Heather Hall, a School of the Art Institute of Chicago (SAIC) graduate student, said that humor is actually essential in dealing with trauma. In terms of using humor around trauma in her own writing, Hall said that she does it all the time. “It’s important to avoid getting the sympathetic read; you don’t want to sound like too much of a baby about things. It’s easier to laugh at it; it makes your experience more human; more relatable.”
SAIC senior Hannah Chavez said that she thought humor could be a very helpful way to translate trauma. “Being able to shift one’s focus on their trauma is very empowering,” she said. “I also believe it can be healing for others who have similar histories. We can bond over things not many other people can. Like falling into a fire, for example.”
Chavez wasn’t sure, however, that “Kimmy Schmidt” is altogether appropriate. “To portray a survivor of such a traumatic event as someone who is just slightly more awkward than your average individual seems to be doing survivors a disservice.” At the same time, Chavez said it was complicated. “Tina Fey also portrays [the survivors on “Kimmy Schmidt”] as very competent, very strong women who don’t succumb to their captors’ brainwashing … I think Fey approaches the show with sensitivity and with a true love for her fellow woman, without an intent to harm or offend them.”
Sophomore Gabe Howell — who stated that they had not seen the show — doesn’t think having good intentions is enough to merit making mass-consumed content about deeply traumatic events. “I think people who have experienced trauma have the right to make any content about that specific said trauma,” they said. “At the same time, you must supply a trigger warning. You never know who will be exposed to your content and what [seeing a certain experience portrayed] could put them through.” They added that “Kimmy Schmidt” might be acceptable if it provided a trigger warning before every episode, but even then, the show probably crosses a line. “You cannot have an actor play a role they haven’t experienced and get away with it. That’s not acceptable and it has no role in the modern world,” they said.
Survivors of trauma around kidnapping and trauma have not so far come forward with complaints about the portrayal of those kinds of events in “Kimmy Schmidt,” but audiences are concerned with another issue the show takes on: race. The portrayal of Kimmy’s Asian-American boyfriend in particular has triggered several think-pieces, including a widely circulated essay in Slate by Arthur Chu, which speculated that Asian representation wasn’t “offensive enough.”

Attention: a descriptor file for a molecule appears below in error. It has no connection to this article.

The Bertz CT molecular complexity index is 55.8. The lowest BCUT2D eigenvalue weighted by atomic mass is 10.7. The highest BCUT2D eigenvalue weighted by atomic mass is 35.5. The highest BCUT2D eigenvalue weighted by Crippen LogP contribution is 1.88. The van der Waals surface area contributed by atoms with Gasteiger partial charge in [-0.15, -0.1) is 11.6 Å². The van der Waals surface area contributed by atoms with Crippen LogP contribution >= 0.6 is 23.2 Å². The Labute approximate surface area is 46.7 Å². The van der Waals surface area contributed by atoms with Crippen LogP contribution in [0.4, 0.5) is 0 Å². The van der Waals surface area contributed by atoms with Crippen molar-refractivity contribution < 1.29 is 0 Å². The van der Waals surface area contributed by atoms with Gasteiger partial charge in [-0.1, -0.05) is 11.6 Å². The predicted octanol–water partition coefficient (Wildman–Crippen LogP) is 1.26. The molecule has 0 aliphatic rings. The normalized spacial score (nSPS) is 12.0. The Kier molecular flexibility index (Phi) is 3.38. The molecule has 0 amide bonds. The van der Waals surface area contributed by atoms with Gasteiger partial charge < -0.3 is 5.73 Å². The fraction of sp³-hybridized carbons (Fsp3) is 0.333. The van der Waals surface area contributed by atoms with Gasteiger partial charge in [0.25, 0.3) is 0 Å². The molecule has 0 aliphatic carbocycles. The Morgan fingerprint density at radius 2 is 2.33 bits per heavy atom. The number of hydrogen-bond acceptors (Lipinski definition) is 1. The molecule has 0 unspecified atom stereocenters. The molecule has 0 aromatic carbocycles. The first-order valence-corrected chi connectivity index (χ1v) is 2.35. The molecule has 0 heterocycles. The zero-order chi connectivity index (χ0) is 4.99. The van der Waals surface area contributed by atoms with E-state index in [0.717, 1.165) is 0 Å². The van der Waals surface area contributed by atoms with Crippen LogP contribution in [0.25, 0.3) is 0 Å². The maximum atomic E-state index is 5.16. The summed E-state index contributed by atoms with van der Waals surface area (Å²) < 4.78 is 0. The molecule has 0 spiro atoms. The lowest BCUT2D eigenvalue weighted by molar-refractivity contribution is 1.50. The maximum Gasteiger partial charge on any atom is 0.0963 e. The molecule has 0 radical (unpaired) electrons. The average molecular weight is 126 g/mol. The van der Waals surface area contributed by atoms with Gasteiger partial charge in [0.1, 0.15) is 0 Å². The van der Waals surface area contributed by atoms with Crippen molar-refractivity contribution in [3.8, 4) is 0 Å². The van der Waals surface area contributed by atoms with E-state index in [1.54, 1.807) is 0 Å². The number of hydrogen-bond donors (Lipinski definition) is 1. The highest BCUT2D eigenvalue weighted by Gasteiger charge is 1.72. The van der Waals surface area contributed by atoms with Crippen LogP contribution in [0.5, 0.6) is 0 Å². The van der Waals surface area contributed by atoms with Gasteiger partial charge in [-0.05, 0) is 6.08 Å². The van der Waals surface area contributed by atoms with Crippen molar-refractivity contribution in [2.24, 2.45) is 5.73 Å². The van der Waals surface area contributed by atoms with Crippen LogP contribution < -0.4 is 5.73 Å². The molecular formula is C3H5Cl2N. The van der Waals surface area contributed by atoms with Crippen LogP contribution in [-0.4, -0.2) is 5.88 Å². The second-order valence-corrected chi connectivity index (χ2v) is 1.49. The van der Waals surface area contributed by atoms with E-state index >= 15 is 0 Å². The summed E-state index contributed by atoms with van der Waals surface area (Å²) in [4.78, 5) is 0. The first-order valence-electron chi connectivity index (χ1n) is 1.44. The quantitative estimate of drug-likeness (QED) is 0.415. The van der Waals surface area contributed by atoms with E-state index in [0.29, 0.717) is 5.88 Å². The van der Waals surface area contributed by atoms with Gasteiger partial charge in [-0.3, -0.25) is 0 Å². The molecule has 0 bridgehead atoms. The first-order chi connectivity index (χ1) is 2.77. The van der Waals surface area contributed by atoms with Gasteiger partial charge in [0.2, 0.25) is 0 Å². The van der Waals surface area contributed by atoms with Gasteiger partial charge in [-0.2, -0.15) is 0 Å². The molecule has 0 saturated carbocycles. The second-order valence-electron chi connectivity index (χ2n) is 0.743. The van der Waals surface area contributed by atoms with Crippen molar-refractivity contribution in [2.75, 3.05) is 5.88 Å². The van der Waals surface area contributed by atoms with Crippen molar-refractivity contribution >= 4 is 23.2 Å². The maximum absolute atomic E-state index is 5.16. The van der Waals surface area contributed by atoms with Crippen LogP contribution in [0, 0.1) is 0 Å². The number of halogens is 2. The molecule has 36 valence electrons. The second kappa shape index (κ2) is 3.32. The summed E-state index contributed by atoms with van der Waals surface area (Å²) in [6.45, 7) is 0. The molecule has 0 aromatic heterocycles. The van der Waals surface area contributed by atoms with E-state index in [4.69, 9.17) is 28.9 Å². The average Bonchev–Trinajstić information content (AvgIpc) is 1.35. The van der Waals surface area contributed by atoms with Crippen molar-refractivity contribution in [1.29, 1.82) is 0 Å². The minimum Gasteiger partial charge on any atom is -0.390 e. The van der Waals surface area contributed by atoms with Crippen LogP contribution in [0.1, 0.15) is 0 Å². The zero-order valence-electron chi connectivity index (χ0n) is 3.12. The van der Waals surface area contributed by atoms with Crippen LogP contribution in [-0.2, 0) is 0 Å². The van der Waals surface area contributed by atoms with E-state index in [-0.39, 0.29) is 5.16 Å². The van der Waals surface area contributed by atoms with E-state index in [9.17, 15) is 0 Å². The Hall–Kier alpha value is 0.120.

Fey and Carlock are obviously aware that they’re joke-writing in choppy waters; They make jokes about that too. In the third episode of the new season (“Kimmy Goes to a Play!”), Kimmy’s (fabulous, gay, black roommate slash best friend) Titus Andromedon puts on a one-man show about his former life as a Japanese geisha (called, perfectly, “Kimono You Didn’t”). Of course, he is named “number three” on an activist group’s “Top Ten Hitlers of All Time List” for his blatant racism. When the activists confront Titus about his show, one person says, “Why couldn’t she be a successful business woman or a college professor or a stay-at-home dad?” The same character gets flustered at the end of the episode and says, “I can’t breathe. Wait. I can’t say that! I’ve offended myself!” And then she evaporates into thin air. (Seriously.)
This is exactly the kind of satire that fires up conversation. When Titus says, “The internet talks like Chandler from ‘Friends,’” it cuts deep for anyone who has ever gotten red in the face over a Twitter post.
As far as awareness and conversation around sexual assault are concerned, it makes sense that this season of “Kimmy Schmidt” was released in April — which is also National Sexual Assault Awareness Month. In an effort to increase awareness on campus around issues of sexual violence, SAIC’s Sexual Assault Awareness Committee and other student groups put together a series of events to help bolster the conversation. There will be a workshop on using apps to promote safety on the internet; a visiting artist talk from Mirabelle Jones, who created a set of artists’ books that share narratives from survivors of assault; a screening of the documentary “The Hunting Ground;” as well as several other events. A full list of programming is available here.